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Spoiled reward-pathway hypothesis II
In this `Spoiled Reward-Pathway Hypothesis' follow-up
I will argue that our culture is responsible for giving us
elevated dopamine brain levels. This makes us so liable
to develop addictive behavior.
Susan Blackmore argued that we humans are meme-machines.
On adopting the meme's-eye-view it is tempting to
regard humans as mere instruments of memes,
almost blindlessly replicating the culture-replicators.
Prior to replicating a meme, i.e. modifying and transmitting,
you have to adopt or master the meme first. This process of
acquisition is equivalent to learning or assimilating the
contents of the meme (self-reflection, feedback, the works).
If the meme is viable for adoption, i.e. if it doesn't clash
with existing meme-plexes too much, this period may be as
short as a few seconds, as with gossip-memes, or as long as a
few years, as with scientific theory memes.
Anyway, my point is that humans should better be regarded as
learning-machines rather than meme-machines in order to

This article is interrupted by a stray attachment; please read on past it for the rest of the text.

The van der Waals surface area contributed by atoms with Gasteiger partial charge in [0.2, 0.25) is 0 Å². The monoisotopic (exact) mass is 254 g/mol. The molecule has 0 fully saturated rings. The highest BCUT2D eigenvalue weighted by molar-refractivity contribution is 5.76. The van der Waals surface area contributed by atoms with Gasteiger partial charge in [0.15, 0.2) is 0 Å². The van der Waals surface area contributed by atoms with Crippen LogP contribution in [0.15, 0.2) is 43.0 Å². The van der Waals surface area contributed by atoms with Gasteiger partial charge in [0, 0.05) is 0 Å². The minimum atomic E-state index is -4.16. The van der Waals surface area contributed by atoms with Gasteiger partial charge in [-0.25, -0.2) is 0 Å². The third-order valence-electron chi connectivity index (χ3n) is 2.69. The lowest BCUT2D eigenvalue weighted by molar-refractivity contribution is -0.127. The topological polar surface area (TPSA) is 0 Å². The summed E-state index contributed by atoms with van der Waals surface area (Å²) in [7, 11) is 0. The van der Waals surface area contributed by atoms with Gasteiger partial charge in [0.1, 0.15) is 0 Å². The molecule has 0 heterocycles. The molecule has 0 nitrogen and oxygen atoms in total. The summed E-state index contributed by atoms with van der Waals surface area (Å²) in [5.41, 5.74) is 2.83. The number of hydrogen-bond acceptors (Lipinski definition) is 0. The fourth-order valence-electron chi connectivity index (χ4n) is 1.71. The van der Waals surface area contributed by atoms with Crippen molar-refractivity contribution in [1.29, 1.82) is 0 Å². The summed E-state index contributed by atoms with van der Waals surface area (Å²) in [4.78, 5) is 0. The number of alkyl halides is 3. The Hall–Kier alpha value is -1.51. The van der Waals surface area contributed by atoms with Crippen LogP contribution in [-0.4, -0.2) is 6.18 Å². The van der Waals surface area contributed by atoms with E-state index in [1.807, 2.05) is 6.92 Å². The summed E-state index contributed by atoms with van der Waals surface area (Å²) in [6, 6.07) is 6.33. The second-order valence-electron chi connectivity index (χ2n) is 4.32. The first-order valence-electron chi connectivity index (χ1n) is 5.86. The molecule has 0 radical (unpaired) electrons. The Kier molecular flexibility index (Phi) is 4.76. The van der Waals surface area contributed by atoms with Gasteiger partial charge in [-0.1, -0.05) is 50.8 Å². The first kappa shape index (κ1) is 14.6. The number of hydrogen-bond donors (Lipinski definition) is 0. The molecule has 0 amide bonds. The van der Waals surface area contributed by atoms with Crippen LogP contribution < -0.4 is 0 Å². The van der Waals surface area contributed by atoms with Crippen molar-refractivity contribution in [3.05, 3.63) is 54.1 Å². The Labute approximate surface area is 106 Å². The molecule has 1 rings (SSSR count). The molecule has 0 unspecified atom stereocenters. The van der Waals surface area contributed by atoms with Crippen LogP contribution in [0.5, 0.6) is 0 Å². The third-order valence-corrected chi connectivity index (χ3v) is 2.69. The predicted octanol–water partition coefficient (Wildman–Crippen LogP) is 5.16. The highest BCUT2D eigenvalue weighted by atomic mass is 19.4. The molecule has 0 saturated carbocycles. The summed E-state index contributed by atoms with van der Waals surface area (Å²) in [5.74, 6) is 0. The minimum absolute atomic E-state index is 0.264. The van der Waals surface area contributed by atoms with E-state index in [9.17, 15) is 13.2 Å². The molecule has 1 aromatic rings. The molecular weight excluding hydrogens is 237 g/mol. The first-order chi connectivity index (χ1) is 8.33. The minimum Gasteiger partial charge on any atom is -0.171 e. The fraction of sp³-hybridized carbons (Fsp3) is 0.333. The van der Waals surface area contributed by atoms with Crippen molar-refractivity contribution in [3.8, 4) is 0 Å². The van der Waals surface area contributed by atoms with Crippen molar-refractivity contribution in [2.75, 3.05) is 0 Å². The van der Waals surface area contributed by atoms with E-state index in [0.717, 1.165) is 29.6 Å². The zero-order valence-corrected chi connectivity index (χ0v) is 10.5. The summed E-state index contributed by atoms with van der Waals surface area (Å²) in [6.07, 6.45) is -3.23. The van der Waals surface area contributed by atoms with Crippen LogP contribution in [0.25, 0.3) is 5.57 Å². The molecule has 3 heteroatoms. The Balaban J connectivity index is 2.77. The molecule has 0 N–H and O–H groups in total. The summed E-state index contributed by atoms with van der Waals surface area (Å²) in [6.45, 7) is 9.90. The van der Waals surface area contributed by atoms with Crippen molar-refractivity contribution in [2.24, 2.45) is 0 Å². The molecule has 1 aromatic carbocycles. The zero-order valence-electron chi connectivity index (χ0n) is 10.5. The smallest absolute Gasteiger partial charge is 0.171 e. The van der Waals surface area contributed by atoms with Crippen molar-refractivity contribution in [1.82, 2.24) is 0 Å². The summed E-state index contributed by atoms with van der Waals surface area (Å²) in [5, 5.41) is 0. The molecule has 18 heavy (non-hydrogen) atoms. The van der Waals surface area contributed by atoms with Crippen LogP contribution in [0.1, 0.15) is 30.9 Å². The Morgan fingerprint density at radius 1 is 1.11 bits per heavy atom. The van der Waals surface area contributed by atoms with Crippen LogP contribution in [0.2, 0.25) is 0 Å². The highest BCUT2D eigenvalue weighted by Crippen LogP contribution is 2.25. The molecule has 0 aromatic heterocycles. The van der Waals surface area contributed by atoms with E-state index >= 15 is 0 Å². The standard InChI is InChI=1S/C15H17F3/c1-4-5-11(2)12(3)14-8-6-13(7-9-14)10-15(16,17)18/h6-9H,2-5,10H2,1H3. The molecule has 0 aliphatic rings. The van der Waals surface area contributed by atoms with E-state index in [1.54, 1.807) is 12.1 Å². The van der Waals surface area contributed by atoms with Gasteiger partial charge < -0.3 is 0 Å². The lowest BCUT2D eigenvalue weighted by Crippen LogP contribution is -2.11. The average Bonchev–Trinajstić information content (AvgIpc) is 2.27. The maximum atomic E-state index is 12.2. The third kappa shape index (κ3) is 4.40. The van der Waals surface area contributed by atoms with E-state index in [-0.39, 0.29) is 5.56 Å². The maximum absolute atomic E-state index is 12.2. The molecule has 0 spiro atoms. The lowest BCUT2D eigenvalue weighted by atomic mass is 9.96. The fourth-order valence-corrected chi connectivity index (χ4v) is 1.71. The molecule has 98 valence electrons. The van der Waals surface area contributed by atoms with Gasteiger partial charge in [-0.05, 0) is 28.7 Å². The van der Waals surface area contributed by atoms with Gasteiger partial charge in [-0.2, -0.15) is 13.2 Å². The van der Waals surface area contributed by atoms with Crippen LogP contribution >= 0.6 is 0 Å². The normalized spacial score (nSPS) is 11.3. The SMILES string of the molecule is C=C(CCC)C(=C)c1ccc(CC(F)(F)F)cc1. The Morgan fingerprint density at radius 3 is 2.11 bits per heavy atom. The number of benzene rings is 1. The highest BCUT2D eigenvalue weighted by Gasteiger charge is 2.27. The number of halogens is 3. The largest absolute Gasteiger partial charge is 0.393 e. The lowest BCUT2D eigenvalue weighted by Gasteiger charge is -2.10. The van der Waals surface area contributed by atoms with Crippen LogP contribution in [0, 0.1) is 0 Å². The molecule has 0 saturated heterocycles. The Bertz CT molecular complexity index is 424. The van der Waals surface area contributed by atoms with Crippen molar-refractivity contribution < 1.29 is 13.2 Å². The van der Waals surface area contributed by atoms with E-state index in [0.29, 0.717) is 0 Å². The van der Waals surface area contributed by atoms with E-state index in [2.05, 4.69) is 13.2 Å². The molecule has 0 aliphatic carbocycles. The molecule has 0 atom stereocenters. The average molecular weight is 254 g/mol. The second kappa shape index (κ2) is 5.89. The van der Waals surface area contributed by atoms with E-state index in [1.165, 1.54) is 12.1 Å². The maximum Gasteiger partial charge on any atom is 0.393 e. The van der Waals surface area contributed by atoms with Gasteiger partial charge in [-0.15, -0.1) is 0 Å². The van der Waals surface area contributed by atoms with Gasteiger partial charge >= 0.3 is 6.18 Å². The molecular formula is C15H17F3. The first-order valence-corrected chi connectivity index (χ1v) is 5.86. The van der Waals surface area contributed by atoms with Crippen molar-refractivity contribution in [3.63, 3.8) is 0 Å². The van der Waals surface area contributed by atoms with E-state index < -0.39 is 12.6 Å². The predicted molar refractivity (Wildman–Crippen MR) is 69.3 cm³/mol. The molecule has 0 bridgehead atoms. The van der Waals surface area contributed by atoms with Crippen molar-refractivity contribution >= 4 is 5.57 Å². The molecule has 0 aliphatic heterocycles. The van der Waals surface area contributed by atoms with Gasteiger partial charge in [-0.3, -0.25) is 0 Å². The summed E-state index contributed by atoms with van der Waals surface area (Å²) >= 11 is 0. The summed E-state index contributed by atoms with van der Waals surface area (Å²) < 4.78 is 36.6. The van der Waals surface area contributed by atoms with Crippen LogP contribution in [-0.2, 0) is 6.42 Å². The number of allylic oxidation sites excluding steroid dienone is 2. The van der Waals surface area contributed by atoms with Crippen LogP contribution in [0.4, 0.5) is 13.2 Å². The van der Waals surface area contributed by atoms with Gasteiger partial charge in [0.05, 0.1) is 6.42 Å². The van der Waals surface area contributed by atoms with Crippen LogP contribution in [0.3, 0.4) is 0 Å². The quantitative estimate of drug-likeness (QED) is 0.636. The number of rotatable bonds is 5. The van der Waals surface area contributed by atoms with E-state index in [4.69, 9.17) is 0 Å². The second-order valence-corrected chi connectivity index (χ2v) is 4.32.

understand addiction. During our entire lifes our brain is
designed to constantly try to acquire new memes, put them in
the right meme-plexes, possibly modify them a little by
interaction with exising memes (=`(creative) thinking'?)
and pass them on to the next guy or gal. Therefore we are
literally constantly in the process of learning (about our
culture). Compared with other animals this makes us humans
unique; there's simply no other animal who learns at such an
intense level throughout its entire life as humans do.
I have this link to an interesting internet page in which
Dr. Wightman and colleagues argue that `forebrain dopamine
release is not necessary for the experience of reward or the
maintenance of addictive behavior'. The paper says further:
`the actions of dopamine may be most important in mediating
expectation of reward or in processing novel stimuli.'
This suggests that dopamine fulfills a vital role in learning
and hence meme-acquisition. If you want to read the entire
article, go to:
The conclusion of Wightman and co-workers seems consistent
with findings of Durstewitz and others that dopamine
has a stabilizing function on the working-memory and thus
improves memory tasks (mastery of memes?). For instance see:
If the above reasoning is correct it seems plausible that
humans possess higher functional dopamine levels than any other
animal. The subconscious goal of exercising addictive behavior
is to elevate dopamine levels in the brain. The brain of
addicts might be engaged in trying to approach the naturally
high dopamine levels already possessed by the normal `learning'
brain. Failure to learn (acquisition of memes) for whatever
reason might predispose the brain to develop addictive behavior
as a short-cut compensative means to stimulate dopamine release.
In this sense we may blame our culture for our affinity to develop
addictive behavior (i.e. dopamine craving).
Again, any comments?
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